Translated by Don Bartlett
Harvill Secker, January 2011
[It should be noted that this book is presently only available in/through the UK & Canada. It will be published in the US in hardcover on 12/13/11 by Knopf Publishing Group.]
The latest Harry Hole novel presents the reader with a formidable challenge: On the one hand, the temptation is to try to read this tautly written, tightly plotted murder mystery in a single sitting. On the other hand, its 611 pages is undoubtedly a very large hurdle. Whatever the method, it’s well worth the effort to read it no matter how long it takes.
After the travails he suffered at the conclusion of The Snowman, Harry was so down that he resigned from the police force and traveled to the Far East, where he loses himself in alcohol, opium and gambling. There, a female detective from Norway finds him, pays off his gambling debts, tells him his father is in the hospital dying and he, as the only officer with experience solving serial murders, is wanted back in Oslo to help in what appears to be another multiple homicide case. At first he is reluctant, but finally accedes to the request to return because of his dad.
Still refusing to rejoin the crime squad, Harry finally gives in when a third victim, a member of parliament, is killed. There are no clues and no common links between the victims until Harry discovers all three spent a night in an isolated mountain cabin together, and it becomes apparent that the “guests” are being picked off one by one.
From that point, the case slowly unfolds somewhat murkily to keep the reader in the dark as to the ultimate denouement. Sometimes, Harry’s insights are prophetic, others off base. But he always has his eye on the main purpose: to catch the bad guy. At the same time, he is fighting his personal demons, his separation from the great love of his life, his relationship with his dying father, the politics of the competition between elements of the department as to responsibility for murder investigations, and his disillusionment with his role as a cop. More than enough, one must say, for one man.
Reviewed by Theodore Feit, March 2011.
The Girl in the Green Raincoat
Morrow, January 2011
This novella first appeared as a serialization in the Sunday New York Times Magazine. The author freely admits that she appropriated ideas for the work from a variety of sources, making the story really a smorgasbord of unrelated themes. It is, however, a Tess Monaghan tale set, as usual, in Baltimore.
Eight months pregnant, Tess, ever the active one, is confined to bed and bored silly. She looks out the window (shades of Alfred Hitchcock’s ‘Rear Window’] and sees a woman in a green raincoat walking a dog with a matching green sweater, who she then notices on a daily basis. Days later, when she doesn’t see the woman, she becomes, in her state of ennui, obsessed: Where is the woman? Then she sees the dog running around unaccompanied. It is enough to set Tess off in her investigative mode, enlisting others to assist in discovering what has happened to the woman.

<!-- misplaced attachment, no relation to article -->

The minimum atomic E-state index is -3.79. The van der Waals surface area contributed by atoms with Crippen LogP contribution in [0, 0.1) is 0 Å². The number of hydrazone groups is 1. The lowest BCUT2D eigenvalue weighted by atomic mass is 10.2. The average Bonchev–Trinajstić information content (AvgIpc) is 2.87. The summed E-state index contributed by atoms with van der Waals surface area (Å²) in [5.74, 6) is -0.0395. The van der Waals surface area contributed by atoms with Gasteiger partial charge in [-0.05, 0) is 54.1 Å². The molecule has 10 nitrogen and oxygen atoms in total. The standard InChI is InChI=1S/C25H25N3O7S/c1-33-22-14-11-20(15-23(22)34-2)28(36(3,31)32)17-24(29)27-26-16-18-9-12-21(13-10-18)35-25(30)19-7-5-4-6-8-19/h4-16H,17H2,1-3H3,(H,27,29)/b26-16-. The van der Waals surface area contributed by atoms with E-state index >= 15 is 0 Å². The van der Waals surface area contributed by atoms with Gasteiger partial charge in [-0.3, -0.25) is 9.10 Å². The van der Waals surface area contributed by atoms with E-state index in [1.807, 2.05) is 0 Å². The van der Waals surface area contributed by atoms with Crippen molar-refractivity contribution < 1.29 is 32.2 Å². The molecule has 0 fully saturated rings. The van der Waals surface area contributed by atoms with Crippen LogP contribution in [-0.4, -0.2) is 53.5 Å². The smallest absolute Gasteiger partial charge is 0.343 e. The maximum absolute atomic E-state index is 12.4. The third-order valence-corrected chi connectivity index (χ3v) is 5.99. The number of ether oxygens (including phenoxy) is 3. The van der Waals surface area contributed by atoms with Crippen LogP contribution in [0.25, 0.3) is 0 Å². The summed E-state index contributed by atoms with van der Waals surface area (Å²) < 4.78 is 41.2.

Other elements of the novella include observations of love between various characters, the development of Tess as she progresses in her pregnancy and, presumably, future motherhood, and some insights into her friend Whitney. All in just a slender volume. Perhaps if the novella were developed into a full-fledged novel, this hodgepodge of subject matter could have been more fully developed, rather than with just token appearances. Nevertheless, it is written with the author’s accustomed smoothness and is an enjoyable read.
Reviewed by Ted Feit, March 2011.
Queen of the Night
Harper, April 2011
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With a bow [by dedicating the book] to the late Tony Hillerman, who was a master at the genre of this novel (and the predecessors in the saga of the Walker family), J.A. Jance has written a murder mystery surrounded by the further development in the family’s history peppered with lots of Indian lore.
The eponymous Queen is a once-a-year blossoming cactus whose legendary beginnings, like many of the tales in the novel, are based on the culture and history of the Tohono O’odhap people of southern Arizona. It plays a minor, but important, role in the story as the site of the contemporary murder of four people. Meanwhile, former homicide detective Brandon Walker inherits a 50-year-old open case from his Last Chance cold case mentor, one in which a popular coed was stabbed to death in San Diego while on a school break.
The broad sweep of the Walker saga provides interesting and deep personal observations about the characters and what motivates them. The plot lines in the novel are fairly complex, but move forward in a logical pattern. As usual, the writing is uncomplicated with beautiful descriptions of the Arizona terrain, and especially of the night-blooming cereus (the Queen of the Night), particularly appealing.
Reviewed by Ted Feit, March 2011.